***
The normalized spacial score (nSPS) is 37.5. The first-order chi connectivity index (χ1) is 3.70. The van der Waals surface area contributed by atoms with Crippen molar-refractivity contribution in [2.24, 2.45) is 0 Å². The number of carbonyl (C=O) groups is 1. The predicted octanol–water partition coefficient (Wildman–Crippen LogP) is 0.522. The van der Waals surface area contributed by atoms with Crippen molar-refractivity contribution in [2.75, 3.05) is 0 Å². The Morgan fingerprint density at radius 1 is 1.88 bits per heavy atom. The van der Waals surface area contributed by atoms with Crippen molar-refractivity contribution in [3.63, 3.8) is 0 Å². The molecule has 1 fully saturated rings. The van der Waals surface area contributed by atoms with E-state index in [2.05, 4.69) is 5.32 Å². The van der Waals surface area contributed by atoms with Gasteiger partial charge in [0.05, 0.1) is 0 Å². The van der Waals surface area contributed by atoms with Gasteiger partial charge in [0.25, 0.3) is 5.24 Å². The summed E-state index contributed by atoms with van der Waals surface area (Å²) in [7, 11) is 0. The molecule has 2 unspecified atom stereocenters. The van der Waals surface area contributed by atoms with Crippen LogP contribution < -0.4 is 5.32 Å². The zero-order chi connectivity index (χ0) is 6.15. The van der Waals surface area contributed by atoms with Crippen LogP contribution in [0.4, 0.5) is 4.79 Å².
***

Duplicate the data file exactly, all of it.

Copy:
The normalized spacial score (nSPS) is 37.5. The first-order chi connectivity index (χ1) is 3.70. The van der Waals surface area contributed by atoms with Crippen molar-refractivity contribution in [2.24, 2.45) is 0 Å². The number of carbonyl (C=O) groups is 1. The predicted octanol–water partition coefficient (Wildman–Crippen LogP) is 0.522. The van der Waals surface area contributed by atoms with Crippen molar-refractivity contribution in [2.75, 3.05) is 0 Å². The Morgan fingerprint density at radius 1 is 1.88 bits per heavy atom. The van der Waals surface area contributed by atoms with Crippen molar-refractivity contribution in [3.63, 3.8) is 0 Å². The molecule has 1 fully saturated rings. The van der Waals surface area contributed by atoms with E-state index in [2.05, 4.69) is 5.32 Å². The van der Waals surface area contributed by atoms with Gasteiger partial charge in [0.05, 0.1) is 0 Å². The van der Waals surface area contributed by atoms with Gasteiger partial charge in [0.25, 0.3) is 5.24 Å². The summed E-state index contributed by atoms with van der Waals surface area (Å²) in [7, 11) is 0. The molecule has 2 unspecified atom stereocenters. The van der Waals surface area contributed by atoms with Crippen LogP contribution < -0.4 is 5.32 Å². The zero-order chi connectivity index (χ0) is 6.15. The van der Waals surface area contributed by atoms with Crippen LogP contribution in [0.4, 0.5) is 4.79 Å².